“The more we’ve learned about it, the more we believe in it,” explains Sofia Westmeyer of Headstrong, the New York City-based nonprofit that provides cost-free, bureaucracy-free, and stigma-free mental health care for veterans. The organization’s mission is to treat the men and women who served in Iraq and Afghanistan and offer support for their loved ones. Shockingly, more veterans of those two wars have died of suicide than in combat.
Since it was founded in 2012, after former United States Marine Corps officer Zach Iscol recognized his fellow service members struggling with psychological stress and lack of access to care, Headstrong has treated over 600 veterans. The organization moves past existing barriers to connect veterans with experienced clinicians and confidential, individualized care, minus extended wait times and extensive forms. Through a variety of treatment methods, such as psychiatric assessment, cognitive behavioral therapy, motivational and mind-body work, and individual psychotherapy, Headstrong takes a head-on approach to PTSD, anxiety, depression, addiction, anger management, trauma, grief, and loss.
“Headstrong looks at the person as a whole,” says Westmeyer, who was introduced to the organization with her husband, Peter Westmeyer, founder, president, and managing principal of MBRE Healthcare, several years ago. At the time, Peter worked closely with a Headstrong board member, who invited the couple to attend charity events for the organization hosted by Saturday Night Live alum and current Late Night host, Seth Meyers.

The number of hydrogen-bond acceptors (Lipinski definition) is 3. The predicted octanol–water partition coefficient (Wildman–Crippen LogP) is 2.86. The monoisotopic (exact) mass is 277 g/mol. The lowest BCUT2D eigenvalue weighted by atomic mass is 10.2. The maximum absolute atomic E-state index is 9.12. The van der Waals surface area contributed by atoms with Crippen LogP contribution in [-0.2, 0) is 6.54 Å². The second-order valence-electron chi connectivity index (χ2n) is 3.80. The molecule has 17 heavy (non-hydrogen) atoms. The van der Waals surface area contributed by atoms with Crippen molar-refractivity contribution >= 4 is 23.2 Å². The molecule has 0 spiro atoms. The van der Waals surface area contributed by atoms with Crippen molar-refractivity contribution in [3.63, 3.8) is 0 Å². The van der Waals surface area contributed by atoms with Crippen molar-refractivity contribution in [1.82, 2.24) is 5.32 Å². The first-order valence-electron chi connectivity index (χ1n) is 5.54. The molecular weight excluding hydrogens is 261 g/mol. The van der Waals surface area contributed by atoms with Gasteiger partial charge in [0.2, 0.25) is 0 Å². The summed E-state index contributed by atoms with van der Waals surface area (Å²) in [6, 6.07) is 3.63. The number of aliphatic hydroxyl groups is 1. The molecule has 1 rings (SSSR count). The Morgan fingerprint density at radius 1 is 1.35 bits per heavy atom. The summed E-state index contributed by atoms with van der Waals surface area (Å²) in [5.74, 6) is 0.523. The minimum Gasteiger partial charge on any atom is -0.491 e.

Peter was asked to join the board in 2014, and the pair have been dedicated to bringing Headstrong’s mission and services to the Chicago area ever since. September 9 will mark the fourth event they have hosted for Headstrong, taking place at the Knollwood Club in Lake Forest for a second year.
“Everyone has been so supportive,” shares Westmeyer. “We have so many veterans in our family—grandfathers, uncles, cousins—it’s really something close to our hearts.”
Westmeyer’s commitment to charitable work does not stop there. Alongside sister Astrid Piccolo, she formed the Paloma del Carmen Fund, named after her youngest daughter. Growing up in Puerto Rico, where she lived until her early teens before her family relocated to the mainland through her father’s work with Baxter, it was natural for Westmeyer to choose her beloved city of San Juan for her daughter Paloma’s christening three years ago. The baptism took place at Catedral de San Juan Bautista, the second oldest church in the Western Hemisphere and home to the tomb of Ponce de Leon. Recognizing some recent wear and tear to the structure, the family raised money to repair the church and return this historically significant marvel to its previous glory.
When Hurricane Maria hit in the fall of 2017, devastating the island and its economy, the sisters knew they could not stand idly by. They quickly reopened the 501(c)(3) they had created for the church and got to work. “We didn’t want to give handouts—we wanted to give people their livelihoods back,” Westmeyer explains. “The agriculture sector had been decimated. Farmers lost 80 to 90 percent of crops, and things like coffee and avocados take a long time to grow. For so many of them, this meant their dream was gone.”